The tens in my Indiana deck of cards feature a picture of the Indiana War Memorial in downtown Indianapolis. Up until 2007 I’d spent almost all of my working life at jobs in the downtown area, and would frequently walk at lunchtime. The War Memorial was one favorite terminus of my walks and I would often bring a “brown bag” lunch and, after climbing all those steps, enjoy the view (great from up there!) while I ate. Even if I walked “just for the exercise” at lunch, I would often include a couple up and downs of the monument steps on my route. It was great for that as well. More information about the Indiana War Memorial may be found at http://www.in.gov/iwm/2333.htm

Next up in Deal Me “IN” 2016: “What Happens in Hell Stays in Hell” by Clint Smith

4 Comments

  1. Dale said,

    March 14, 2016 at 7:30 pm

    Sounds like a powerful story and the “plague of toads” is an intriguing touch. I haven’t read this one yet, but I’m enjoying your posts about Indiana authors and Indiana stories. And thanks for bringing these journals/magazines to my attention.

    Like

    • Jay said,

      March 15, 2016 at 10:14 am

      I’ve thought about subscribing to Indiana Review, but haven’t yet, as I have just purchased a couple isolated issues. Midwestern Gothic is one that I’ve purchased several issues of as well, but not subscribed. I fear if I subscribed to everything I liked my house would fill up pretty fast.🙂

      I haven’t gotten to anything in my DMI list from Butler University’s “Booth” journal but am looking forward to exploring that as well.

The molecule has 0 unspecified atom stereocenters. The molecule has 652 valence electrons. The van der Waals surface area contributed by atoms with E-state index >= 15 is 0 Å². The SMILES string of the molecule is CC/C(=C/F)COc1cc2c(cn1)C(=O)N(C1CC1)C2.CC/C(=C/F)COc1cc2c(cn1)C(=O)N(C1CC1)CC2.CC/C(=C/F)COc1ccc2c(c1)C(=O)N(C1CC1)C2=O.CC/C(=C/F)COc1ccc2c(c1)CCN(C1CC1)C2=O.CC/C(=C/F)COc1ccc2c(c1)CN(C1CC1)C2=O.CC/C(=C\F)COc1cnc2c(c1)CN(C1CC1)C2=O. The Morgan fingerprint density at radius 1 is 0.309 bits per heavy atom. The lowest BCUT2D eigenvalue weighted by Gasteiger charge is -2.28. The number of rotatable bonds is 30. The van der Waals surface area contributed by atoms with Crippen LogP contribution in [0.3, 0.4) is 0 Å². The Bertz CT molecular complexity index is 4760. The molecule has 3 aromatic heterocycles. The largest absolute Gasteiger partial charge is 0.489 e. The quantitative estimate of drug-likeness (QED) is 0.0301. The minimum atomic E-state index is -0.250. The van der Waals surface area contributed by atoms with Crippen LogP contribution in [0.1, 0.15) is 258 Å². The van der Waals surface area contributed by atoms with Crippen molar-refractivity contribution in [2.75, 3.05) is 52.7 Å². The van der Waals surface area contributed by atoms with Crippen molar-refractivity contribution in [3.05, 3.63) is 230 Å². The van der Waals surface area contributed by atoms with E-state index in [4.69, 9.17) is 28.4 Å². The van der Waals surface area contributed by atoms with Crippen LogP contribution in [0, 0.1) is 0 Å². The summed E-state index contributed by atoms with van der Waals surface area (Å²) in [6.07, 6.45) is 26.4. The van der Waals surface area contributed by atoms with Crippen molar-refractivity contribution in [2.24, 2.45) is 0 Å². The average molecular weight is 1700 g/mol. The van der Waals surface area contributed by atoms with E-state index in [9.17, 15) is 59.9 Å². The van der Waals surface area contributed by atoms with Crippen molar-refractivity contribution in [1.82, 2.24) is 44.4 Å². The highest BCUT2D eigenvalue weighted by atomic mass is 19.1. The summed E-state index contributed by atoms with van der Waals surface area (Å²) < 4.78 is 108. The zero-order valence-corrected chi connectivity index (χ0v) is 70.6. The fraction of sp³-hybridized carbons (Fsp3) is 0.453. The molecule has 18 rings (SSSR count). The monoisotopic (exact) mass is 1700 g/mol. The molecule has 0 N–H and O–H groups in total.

Like

  2. hkatz said,

    March 15, 2016 at 11:12 pm

    I’ve never seen a toad swarm, but this reminds me of catching toads and frogs when I was growing up on Long Island, NY. There were many in the backyard.

    This looks like a good story, especially because of the character who acts as if he knows everything and can easily fix people in a kind of formulaic way. It’s tough dealing with people who consistently act like this in real life, but it’s interesting to see their characters explored in fiction.

    Like

    • Jay said,

      March 23, 2016 at 8:12 am

      Yes, I’m always wary of people who walk around as if they have The Answer to everything, even very complex things which of course rarely have simple answers.

      One set of my grandparents lived in the hills of WV and they had a pond on their property which, one summer, my brothers and I discovered had “tons” of salamanders and other life. We ‘captured’ some in large mason jars and took them back to the house to observe them and all their variations before eventually releasing them back into the wild.🙂

      Like